Monday, December 15, 2014

Making, MOOCs, and The Writing Thief

Meet Henry Aronson by Slidely Slideshow

I've joined a MOOC, a "Massive Open Online Course, specifically the Connected Learning MOOC sponsored by the San Diego Writing Project. We're studying Ruth Culham's The Writing Thief: Using Mentor Texts to Teach the Craft of Writing, hence the name of our Google+ Community: The Writing Thief MOOC. 

As if I'm not busy enough. It's finals week. Grades are due next week Friday. And it's the holiday season. Maybe I'm avoiding work or perhaps (and?) personal issues. Whatever. This is how I have fun.

Culham means to show literacy teachers how to use the actual texts people read to examine how writing works. As she says in the first chapter, "Students develop bigger understandings from authors, not assignment," hence the term "mentor texts" in her book's subtitle. 

I was first introduced to the concept of mentor several months ago at a professional development workshop put on by San Diego Writing Project. I was sold immediately. And I've subsequently participated in a few other mentor text training workshops by SDAWP and my own campus. 

I started experimenting with mentor texts last spring. Success has been slow and steady. Luckily my newly acquired teacher's growth mindset reminds me I'm on a learning curve, so I'm being patient and open to instruction. 

So when The Writing Thief MOOC opened up, I jumped at the chance to formally investigate the process and be part of a learning community. The twist? This is a digital learning community focused on "making" and "connected learning," two other concepts I first heard about at SDAWP (recurring motif, eh?). 

Crudely stated, making has to do with actually producing or creating as opposed to simply consuming. In this online learning community, we will do more than eat up Culham's concepts. We will explore and experiment with ways to creatively share that knowledge we digest, making digital items to express ideas inspired by Culham that are worth sharing. 

Each week, we are to produce ("make") and share something with MOOC classmates. Moderators post weekly "making cycles" and refer members to several resources we can use to "make." Most are free.  The first week's cycle asked us to create a digital "something something" to introduce ourselves to our peers. I made a Slide.ly presentation (free!). I posted it above. Some people created videos, others used Haiku Deck, and still others hacked quote/meme generators to compose introductions.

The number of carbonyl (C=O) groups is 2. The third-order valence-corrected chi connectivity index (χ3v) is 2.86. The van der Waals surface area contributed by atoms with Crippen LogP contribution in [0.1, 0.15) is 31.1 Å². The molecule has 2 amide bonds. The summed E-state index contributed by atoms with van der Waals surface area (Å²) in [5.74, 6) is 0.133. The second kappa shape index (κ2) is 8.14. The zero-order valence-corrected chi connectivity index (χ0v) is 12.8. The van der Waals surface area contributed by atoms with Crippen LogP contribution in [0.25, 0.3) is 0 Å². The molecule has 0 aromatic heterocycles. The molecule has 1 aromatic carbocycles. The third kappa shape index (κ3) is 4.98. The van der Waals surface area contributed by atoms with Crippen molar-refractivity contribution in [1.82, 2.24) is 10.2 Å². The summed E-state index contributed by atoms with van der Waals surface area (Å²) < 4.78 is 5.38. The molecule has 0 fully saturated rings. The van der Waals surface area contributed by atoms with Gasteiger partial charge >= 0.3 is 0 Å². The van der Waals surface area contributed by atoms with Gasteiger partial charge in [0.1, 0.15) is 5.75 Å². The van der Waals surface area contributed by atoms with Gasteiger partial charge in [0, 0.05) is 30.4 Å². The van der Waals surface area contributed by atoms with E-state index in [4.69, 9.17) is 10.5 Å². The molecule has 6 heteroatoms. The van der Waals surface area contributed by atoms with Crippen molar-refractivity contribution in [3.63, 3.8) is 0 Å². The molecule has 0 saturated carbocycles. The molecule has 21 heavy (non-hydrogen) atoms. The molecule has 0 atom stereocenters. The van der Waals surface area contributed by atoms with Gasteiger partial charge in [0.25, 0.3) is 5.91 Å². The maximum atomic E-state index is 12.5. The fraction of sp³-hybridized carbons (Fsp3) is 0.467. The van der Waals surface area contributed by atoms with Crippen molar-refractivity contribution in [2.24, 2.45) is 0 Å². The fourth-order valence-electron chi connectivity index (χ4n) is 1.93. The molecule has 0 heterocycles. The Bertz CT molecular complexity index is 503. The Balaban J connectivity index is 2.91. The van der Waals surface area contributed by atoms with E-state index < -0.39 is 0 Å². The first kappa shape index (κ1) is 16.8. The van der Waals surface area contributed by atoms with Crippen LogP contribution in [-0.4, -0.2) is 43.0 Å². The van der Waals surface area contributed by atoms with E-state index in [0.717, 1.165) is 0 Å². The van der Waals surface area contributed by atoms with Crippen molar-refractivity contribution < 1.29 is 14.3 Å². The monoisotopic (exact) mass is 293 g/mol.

Using digital technology and sharing knowledge constitute the "connecting" of connected learning. Actually connected learning is a bit more complex than simply using tech and sharing; I'm on that learning curve, too. 


Here's one resource, the The Digital Media & Learning Research Hub's conceptualization of "connected learning" that seems to be a good starting place to start exploring. 
If I am procrastinating, avoiding other issues in my life, at least I'm being productive and intellectually challenged: learning to use mentor texts, experimenting with digital making, and leaning into connected learning. I've already gained proficiency with Slide.ly. I've stolen several ideas for next semester from MOOC classmates (The Writing Thief is an apt title). Joining has already been productive! The next making cycle? Expressing an important quote from Culham's text. Stay tuned!